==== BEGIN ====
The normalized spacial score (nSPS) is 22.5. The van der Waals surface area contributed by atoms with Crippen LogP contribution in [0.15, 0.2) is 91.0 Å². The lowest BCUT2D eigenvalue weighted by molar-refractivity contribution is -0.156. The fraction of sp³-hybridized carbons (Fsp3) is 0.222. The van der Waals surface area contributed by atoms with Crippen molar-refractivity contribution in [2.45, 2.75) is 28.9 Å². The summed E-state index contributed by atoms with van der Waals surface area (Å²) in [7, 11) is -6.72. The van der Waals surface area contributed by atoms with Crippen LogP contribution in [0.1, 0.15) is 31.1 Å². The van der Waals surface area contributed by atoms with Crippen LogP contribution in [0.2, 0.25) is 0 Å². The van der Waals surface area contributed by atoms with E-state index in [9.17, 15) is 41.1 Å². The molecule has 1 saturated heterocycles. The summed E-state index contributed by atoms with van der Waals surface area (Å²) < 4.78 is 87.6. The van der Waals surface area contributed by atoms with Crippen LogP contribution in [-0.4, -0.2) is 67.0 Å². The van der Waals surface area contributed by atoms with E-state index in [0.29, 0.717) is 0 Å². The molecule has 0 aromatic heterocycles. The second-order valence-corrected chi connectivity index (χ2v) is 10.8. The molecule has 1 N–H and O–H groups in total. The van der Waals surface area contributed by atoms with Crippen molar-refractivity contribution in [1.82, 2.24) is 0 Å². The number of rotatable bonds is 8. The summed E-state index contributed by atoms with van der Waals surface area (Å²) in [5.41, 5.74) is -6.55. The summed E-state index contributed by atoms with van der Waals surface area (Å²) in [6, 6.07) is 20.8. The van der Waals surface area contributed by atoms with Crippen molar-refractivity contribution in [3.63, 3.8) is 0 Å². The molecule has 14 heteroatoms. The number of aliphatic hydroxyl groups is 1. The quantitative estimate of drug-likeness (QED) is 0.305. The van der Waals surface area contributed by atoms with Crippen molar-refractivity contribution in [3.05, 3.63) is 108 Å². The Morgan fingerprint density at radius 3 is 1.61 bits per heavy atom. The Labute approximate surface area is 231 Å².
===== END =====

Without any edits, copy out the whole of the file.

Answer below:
The normalized spacial score (nSPS) is 22.5. The van der Waals surface area contributed by atoms with Crippen LogP contribution in [0.15, 0.2) is 91.0 Å². The lowest BCUT2D eigenvalue weighted by molar-refractivity contribution is -0.156. The fraction of sp³-hybridized carbons (Fsp3) is 0.222. The van der Waals surface area contributed by atoms with Crippen molar-refractivity contribution in [2.45, 2.75) is 28.9 Å². The summed E-state index contributed by atoms with van der Waals surface area (Å²) in [7, 11) is -6.72. The van der Waals surface area contributed by atoms with Crippen LogP contribution in [0.1, 0.15) is 31.1 Å². The van der Waals surface area contributed by atoms with Crippen LogP contribution in [0.2, 0.25) is 0 Å². The van der Waals surface area contributed by atoms with E-state index in [9.17, 15) is 41.1 Å². The molecule has 1 saturated heterocycles. The summed E-state index contributed by atoms with van der Waals surface area (Å²) < 4.78 is 87.6. The van der Waals surface area contributed by atoms with Crippen LogP contribution in [-0.4, -0.2) is 67.0 Å². The van der Waals surface area contributed by atoms with E-state index in [0.29, 0.717) is 0 Å². The molecule has 0 aromatic heterocycles. The second-order valence-corrected chi connectivity index (χ2v) is 10.8. The molecule has 1 N–H and O–H groups in total. The van der Waals surface area contributed by atoms with Crippen molar-refractivity contribution in [1.82, 2.24) is 0 Å². The number of rotatable bonds is 8. The summed E-state index contributed by atoms with van der Waals surface area (Å²) in [5.41, 5.74) is -6.55. The summed E-state index contributed by atoms with van der Waals surface area (Å²) in [6, 6.07) is 20.8. The van der Waals surface area contributed by atoms with Crippen molar-refractivity contribution in [3.63, 3.8) is 0 Å². The molecule has 14 heteroatoms. The number of aliphatic hydroxyl groups is 1. The quantitative estimate of drug-likeness (QED) is 0.305. The van der Waals surface area contributed by atoms with Crippen molar-refractivity contribution in [3.05, 3.63) is 108 Å². The Morgan fingerprint density at radius 3 is 1.61 bits per heavy atom. The Labute approximate surface area is 231 Å².